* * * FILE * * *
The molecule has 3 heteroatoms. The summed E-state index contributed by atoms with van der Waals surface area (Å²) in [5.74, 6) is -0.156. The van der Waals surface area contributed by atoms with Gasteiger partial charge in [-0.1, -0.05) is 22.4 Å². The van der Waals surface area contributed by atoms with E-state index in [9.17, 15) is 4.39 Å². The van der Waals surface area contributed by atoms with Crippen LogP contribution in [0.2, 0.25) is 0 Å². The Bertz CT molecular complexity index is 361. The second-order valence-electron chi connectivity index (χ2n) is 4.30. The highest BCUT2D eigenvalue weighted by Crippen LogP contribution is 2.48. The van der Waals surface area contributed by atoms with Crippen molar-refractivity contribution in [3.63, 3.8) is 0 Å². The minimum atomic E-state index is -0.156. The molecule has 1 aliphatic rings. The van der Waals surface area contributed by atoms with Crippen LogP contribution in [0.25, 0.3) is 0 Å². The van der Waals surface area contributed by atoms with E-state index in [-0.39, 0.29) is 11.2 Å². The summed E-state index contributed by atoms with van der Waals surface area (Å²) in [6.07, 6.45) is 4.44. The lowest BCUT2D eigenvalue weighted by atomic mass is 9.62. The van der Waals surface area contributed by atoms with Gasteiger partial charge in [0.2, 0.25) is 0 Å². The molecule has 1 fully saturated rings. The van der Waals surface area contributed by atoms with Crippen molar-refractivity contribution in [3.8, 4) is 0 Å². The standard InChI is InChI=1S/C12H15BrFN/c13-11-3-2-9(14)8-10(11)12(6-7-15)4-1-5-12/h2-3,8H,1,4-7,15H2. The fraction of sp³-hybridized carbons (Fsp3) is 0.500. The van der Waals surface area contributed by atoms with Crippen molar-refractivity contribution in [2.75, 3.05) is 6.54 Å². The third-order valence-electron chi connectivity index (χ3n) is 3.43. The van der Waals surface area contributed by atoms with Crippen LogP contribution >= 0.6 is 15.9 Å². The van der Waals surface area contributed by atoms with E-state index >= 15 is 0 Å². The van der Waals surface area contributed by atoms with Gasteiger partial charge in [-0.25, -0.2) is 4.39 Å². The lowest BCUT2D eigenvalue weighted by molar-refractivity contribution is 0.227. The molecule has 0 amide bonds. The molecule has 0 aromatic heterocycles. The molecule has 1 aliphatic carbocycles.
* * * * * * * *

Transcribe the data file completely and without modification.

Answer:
The molecule has 3 heteroatoms. The summed E-state index contributed by atoms with van der Waals surface area (Å²) in [5.74, 6) is -0.156. The van der Waals surface area contributed by atoms with Gasteiger partial charge in [-0.1, -0.05) is 22.4 Å². The van der Waals surface area contributed by atoms with E-state index in [9.17, 15) is 4.39 Å². The van der Waals surface area contributed by atoms with Crippen LogP contribution in [0.2, 0.25) is 0 Å². The Bertz CT molecular complexity index is 361. The second-order valence-electron chi connectivity index (χ2n) is 4.30. The highest BCUT2D eigenvalue weighted by Crippen LogP contribution is 2.48. The van der Waals surface area contributed by atoms with Crippen molar-refractivity contribution in [3.63, 3.8) is 0 Å². The minimum atomic E-state index is -0.156. The molecule has 1 aliphatic rings. The van der Waals surface area contributed by atoms with Crippen LogP contribution in [0.25, 0.3) is 0 Å². The van der Waals surface area contributed by atoms with E-state index in [-0.39, 0.29) is 11.2 Å². The summed E-state index contributed by atoms with van der Waals surface area (Å²) in [6.07, 6.45) is 4.44. The lowest BCUT2D eigenvalue weighted by atomic mass is 9.62. The van der Waals surface area contributed by atoms with Gasteiger partial charge in [0.2, 0.25) is 0 Å². The molecule has 1 fully saturated rings. The van der Waals surface area contributed by atoms with Crippen molar-refractivity contribution in [3.8, 4) is 0 Å². The standard InChI is InChI=1S/C12H15BrFN/c13-11-3-2-9(14)8-10(11)12(6-7-15)4-1-5-12/h2-3,8H,1,4-7,15H2. The fraction of sp³-hybridized carbons (Fsp3) is 0.500. The van der Waals surface area contributed by atoms with Crippen molar-refractivity contribution in [2.75, 3.05) is 6.54 Å². The third-order valence-electron chi connectivity index (χ3n) is 3.43. The van der Waals surface area contributed by atoms with Crippen LogP contribution >= 0.6 is 15.9 Å². The van der Waals surface area contributed by atoms with E-state index >= 15 is 0 Å². The van der Waals surface area contributed by atoms with Gasteiger partial charge in [-0.25, -0.2) is 4.39 Å². The lowest BCUT2D eigenvalue weighted by molar-refractivity contribution is 0.227. The molecule has 0 amide bonds. The molecule has 0 aromatic heterocycles. The molecule has 1 aliphatic carbocycles.